Yep, that's your modern militarized police force in action, having just tossed a flash bang grenade into a toddler's crib. The mother's statement, published in Salon (6/24.14), gives further details:
I could see a singed crib. And I could see a pool of blood. The officers yelled at me to calm down and told me my son was fine, that he’d just lost a tooth. It was only hours later when they finally let us drive to the hospital that we found out Bou Bou was in the intensive burn unit and that he’d been placed into a medically induced coma.The victims were the Phonesavanh family who had recently lost their home in a fire and made the mistake of seeking shelter in a place the police needed to attack (yes, I'm using that word deliberately) in the All Holy War on Drugs.
I'm no fool, and I don't think any of you are either. The police are doing this because THEY CAN. The point of the exercise of power is ... the exercise of power. And it's no accident that the victims of this crime (and I use that word deliberately also) are poor, homeless and, most importantly, not white.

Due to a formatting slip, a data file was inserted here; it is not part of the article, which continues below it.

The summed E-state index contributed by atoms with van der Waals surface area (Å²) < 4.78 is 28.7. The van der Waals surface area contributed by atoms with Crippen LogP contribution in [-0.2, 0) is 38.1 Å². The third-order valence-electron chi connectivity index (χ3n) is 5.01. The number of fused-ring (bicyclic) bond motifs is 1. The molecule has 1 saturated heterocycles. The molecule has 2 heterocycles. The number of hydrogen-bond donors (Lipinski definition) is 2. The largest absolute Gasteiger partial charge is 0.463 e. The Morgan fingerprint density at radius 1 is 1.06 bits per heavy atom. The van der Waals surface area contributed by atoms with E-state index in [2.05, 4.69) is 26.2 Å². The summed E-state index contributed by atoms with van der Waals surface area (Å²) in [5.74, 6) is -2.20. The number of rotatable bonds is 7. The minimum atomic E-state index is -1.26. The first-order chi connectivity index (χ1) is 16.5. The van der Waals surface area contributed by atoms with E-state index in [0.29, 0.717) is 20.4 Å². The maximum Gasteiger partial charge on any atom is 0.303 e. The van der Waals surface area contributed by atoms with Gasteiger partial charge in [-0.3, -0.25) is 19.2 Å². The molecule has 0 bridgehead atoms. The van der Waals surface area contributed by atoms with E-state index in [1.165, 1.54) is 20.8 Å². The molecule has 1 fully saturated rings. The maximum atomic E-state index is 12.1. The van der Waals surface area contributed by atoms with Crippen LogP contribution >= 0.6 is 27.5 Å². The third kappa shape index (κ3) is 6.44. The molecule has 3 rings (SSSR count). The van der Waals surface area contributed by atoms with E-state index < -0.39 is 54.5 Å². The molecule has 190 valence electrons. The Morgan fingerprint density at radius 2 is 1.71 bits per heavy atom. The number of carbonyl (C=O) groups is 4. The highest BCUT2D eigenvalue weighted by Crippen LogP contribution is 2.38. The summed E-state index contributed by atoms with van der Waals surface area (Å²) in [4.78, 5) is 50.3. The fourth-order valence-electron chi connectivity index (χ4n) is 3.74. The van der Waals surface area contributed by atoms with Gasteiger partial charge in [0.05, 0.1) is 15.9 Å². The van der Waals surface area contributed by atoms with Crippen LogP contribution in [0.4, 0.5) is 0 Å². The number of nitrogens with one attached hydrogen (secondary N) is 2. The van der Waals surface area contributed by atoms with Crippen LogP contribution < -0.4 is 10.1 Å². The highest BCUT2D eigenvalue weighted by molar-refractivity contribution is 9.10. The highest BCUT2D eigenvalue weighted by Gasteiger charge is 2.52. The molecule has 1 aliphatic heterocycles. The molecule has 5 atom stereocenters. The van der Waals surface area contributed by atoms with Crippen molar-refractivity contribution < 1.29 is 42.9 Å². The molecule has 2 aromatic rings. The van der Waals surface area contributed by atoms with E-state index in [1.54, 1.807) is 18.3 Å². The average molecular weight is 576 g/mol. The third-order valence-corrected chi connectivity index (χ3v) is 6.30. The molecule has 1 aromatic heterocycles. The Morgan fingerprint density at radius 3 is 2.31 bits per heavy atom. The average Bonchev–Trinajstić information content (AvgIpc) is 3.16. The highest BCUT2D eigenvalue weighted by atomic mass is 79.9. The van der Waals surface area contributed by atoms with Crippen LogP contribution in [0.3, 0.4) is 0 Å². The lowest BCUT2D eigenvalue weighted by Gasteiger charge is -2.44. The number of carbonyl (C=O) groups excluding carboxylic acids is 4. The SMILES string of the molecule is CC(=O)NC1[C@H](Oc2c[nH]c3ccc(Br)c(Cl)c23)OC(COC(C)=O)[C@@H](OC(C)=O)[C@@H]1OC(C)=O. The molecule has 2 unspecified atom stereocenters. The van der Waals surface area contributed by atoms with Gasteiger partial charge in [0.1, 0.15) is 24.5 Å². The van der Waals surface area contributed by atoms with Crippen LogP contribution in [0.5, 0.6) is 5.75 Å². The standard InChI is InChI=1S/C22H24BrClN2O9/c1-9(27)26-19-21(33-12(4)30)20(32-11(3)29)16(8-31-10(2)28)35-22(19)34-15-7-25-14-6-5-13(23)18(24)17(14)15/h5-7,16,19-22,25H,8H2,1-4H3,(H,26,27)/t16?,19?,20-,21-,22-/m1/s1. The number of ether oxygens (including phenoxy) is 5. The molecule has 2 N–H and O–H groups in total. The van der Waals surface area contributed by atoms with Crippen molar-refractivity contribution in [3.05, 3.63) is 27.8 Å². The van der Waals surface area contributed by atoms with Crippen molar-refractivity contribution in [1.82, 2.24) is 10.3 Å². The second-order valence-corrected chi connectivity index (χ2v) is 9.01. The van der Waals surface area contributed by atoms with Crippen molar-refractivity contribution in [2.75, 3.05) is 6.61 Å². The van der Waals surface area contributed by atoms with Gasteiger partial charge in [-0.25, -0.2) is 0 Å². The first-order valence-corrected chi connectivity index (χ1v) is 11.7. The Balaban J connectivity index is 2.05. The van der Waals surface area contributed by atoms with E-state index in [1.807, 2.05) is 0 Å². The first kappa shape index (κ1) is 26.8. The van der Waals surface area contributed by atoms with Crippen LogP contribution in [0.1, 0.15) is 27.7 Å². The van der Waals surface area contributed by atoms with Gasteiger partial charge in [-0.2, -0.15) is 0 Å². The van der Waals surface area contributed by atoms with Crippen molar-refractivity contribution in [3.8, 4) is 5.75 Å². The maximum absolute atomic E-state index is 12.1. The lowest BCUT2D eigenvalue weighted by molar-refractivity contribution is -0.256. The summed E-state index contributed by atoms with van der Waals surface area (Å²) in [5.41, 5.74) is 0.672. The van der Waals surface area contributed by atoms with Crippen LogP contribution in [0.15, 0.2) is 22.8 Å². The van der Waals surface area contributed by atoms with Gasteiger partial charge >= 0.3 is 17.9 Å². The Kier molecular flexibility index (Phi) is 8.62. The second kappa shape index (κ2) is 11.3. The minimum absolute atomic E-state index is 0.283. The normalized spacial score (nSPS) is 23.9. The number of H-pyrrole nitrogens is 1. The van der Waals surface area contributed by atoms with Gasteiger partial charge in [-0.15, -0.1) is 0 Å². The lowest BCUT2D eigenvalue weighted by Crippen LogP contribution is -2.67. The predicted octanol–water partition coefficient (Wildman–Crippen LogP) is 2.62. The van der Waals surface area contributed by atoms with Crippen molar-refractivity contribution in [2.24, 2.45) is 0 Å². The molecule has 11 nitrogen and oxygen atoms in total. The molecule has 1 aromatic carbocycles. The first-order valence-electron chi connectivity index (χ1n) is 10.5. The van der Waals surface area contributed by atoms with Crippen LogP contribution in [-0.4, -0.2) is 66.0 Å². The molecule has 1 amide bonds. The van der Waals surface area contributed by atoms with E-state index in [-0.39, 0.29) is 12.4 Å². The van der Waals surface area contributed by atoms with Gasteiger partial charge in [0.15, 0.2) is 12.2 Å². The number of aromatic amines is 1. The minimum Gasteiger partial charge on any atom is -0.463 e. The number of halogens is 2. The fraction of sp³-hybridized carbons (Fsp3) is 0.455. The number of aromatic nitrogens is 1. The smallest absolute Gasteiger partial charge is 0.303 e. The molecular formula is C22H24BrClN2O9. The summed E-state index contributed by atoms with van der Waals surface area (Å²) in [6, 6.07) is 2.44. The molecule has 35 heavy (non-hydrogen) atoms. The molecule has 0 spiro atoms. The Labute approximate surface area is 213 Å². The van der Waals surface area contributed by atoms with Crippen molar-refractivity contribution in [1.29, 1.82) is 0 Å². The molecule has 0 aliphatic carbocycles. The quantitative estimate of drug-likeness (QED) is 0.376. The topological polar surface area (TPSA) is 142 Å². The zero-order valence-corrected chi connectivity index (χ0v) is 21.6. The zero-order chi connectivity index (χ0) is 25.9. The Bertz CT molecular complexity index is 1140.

I know police, I used to work with them and I have cross-examined them on the stand. Some officers are conscientious and some are not. But the heady power of police militarization has a tendency to turn even the best officer into someone who abuses power. (See Experiment, Milgram):
Ordinary people, simply doing their jobs, and without any particular hostility on their part, can become agents in a terrible destructive process. Moreover, even when the destructive effects of their work become patently clear, and they are asked to carry out actions incompatible with fundamental standards of morality, relatively few people have the resources needed to resist authority.How much more so this is when the courts have issued a warrant, the suspect is a "bad guy" and one is armed and armored as if going into a war zone.